Background: Cirrhosis was the fifteenth leading cause of death in the United States in 2019, with ascites being the most common major complication leading to hospital admission. Patients with ascites have recurrent hospital admissions with disproportionate use of hospital resources. Large volume abdominal paracentesis can be done safely by trained providers and is associated with a low risk of complications even in the presence of thrombocytopenia and coagulopathy. A dedicated paracentesis clinic has been shown to reduce Emergency Department (ED) admissions for ascites, and paracentesis procedures. The purpose of this study is to describe the effect of a dedicated paracentesis clinic, on healthcare utilization by patients with ascites; and compare the cost to an emergency room admission.
Methods: The study design is a retrospective review of ultrasound-guided paracentesis procedures performed in the Palliative Paracentesis clinic from a period of March 2020 to November 2021. The Cook County Health Institutional Review Board (IRB) Review approved this study. We reviewed the medical charts, collected data on patient demographics, etiology of ascites, standard laboratory data and encounter history. We obtained hospital costs for clinic visits and ED observation admission from the Billing department. We imputed costs the 2019 Medicare “Outpatient prospective payment system”, for abdominal paracentesis procedure with imaging guidance (CPT code 49083), was $762. The inpatient paracentesis reimbursement is tied to the Medicare prospective payment system for hospital inpatients known as “Diagnosis Related Groups” or DRGs. MS-DRGs for cirrhosis and alcoholic hepatitis with CC is $6,157.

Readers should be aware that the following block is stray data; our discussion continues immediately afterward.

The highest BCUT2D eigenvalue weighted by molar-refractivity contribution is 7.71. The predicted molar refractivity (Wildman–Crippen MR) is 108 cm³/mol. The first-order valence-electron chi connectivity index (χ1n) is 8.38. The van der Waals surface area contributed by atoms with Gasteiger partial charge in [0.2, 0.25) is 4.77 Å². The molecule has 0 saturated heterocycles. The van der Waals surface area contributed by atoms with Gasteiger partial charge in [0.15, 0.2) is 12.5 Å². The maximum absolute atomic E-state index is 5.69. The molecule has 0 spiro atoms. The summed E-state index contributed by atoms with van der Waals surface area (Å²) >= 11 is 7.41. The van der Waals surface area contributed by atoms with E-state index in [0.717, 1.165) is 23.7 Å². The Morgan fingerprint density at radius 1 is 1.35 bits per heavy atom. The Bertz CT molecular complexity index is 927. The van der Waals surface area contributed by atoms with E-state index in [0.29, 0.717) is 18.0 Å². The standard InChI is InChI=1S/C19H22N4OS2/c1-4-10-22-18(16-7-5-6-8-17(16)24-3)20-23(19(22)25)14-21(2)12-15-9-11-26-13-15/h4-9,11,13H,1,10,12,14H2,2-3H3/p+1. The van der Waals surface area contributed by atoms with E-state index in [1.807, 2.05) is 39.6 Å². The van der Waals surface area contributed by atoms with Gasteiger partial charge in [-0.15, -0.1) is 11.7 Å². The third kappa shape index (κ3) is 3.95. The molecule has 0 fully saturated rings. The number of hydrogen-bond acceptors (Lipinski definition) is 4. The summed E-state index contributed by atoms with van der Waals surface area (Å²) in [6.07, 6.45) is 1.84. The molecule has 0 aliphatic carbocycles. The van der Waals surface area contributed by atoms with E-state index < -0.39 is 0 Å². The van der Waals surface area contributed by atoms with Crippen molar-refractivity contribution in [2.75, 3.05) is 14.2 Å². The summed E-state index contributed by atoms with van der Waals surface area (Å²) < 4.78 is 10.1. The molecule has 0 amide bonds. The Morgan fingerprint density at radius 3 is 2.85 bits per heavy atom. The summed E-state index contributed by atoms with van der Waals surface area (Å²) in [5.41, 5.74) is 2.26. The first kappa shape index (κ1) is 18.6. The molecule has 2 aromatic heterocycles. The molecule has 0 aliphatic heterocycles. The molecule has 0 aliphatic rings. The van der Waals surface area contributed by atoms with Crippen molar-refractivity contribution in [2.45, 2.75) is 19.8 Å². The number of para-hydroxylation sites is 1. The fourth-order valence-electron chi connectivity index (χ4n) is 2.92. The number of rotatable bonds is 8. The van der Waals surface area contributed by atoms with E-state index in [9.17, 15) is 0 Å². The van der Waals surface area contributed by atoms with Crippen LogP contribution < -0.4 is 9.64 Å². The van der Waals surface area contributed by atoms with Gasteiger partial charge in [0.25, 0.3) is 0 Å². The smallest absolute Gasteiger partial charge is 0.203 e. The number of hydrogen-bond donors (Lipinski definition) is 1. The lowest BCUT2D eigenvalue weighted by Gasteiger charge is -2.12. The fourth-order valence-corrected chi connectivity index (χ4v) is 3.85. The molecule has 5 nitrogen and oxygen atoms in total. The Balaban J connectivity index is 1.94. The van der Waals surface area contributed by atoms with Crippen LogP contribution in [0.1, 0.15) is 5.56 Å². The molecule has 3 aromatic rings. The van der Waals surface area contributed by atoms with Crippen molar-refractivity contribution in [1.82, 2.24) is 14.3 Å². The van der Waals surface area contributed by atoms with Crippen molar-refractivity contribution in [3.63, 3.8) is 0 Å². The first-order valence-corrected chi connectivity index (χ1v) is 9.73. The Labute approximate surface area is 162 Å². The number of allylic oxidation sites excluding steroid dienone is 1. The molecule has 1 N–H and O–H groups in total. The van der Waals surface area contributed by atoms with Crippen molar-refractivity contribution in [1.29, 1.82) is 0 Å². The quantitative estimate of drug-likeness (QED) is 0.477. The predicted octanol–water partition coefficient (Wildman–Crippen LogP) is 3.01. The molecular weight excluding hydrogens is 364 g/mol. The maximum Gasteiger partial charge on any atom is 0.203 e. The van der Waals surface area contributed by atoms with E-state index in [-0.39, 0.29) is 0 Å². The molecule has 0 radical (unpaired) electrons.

Results: Forty patients enrolled in the clinic had 491 clinic encounters. 75% of patients were men. The most common diagnosis (62.5%) was alcoholic liver cirrhosis. Five patients had weekly visits. A mean of 7.6 liters was removed per visit. There was one complication (0.2%) of ascitic leakage. Four patients were discharged, four patients were lost to follow up and two patients went into hospice. Five patients died from liver failure, septic shock, Spontaneous Bacterial peritonitis and COVID-19. The total cost of outpatient paracentesis procedures ranges from $408,941 to $441,307. For the study period, we assumed that, without the clinic, these patients would need emergency room observation admission. DRGs for cirrhosis and alcoholic hepatitis with CC (ascites) is $6,157. Thus, multiple ED visits with inpatient observation admission and reimbursement ties to the cirrhosis DRG, total costs could range from $3,121,778 with inpatient admission of less than 6 hours and 30 minutes; $3,319,651 for an inpatient observation between 6 hours and 30 minutes and 12 hours and 30 minutes; and $3,614,742 for an inpatient observation admission of more than 12 hours.
Conclusions: This study shows that patients with cirrhosis with ascites may represent a small population who account for multiple ED visits and hospital admissions. The potential inpatient cost for institution is far greater than the cost of a procedure done in the dedicated clinic despite these patients having almost no post-procedural complications. Alternative models of care should be considered to reduce healthcare utilization costs and pressure on ED services. The study is limited as cost estimates were imputed based on hospital accounting data that is likely to vary between institutions.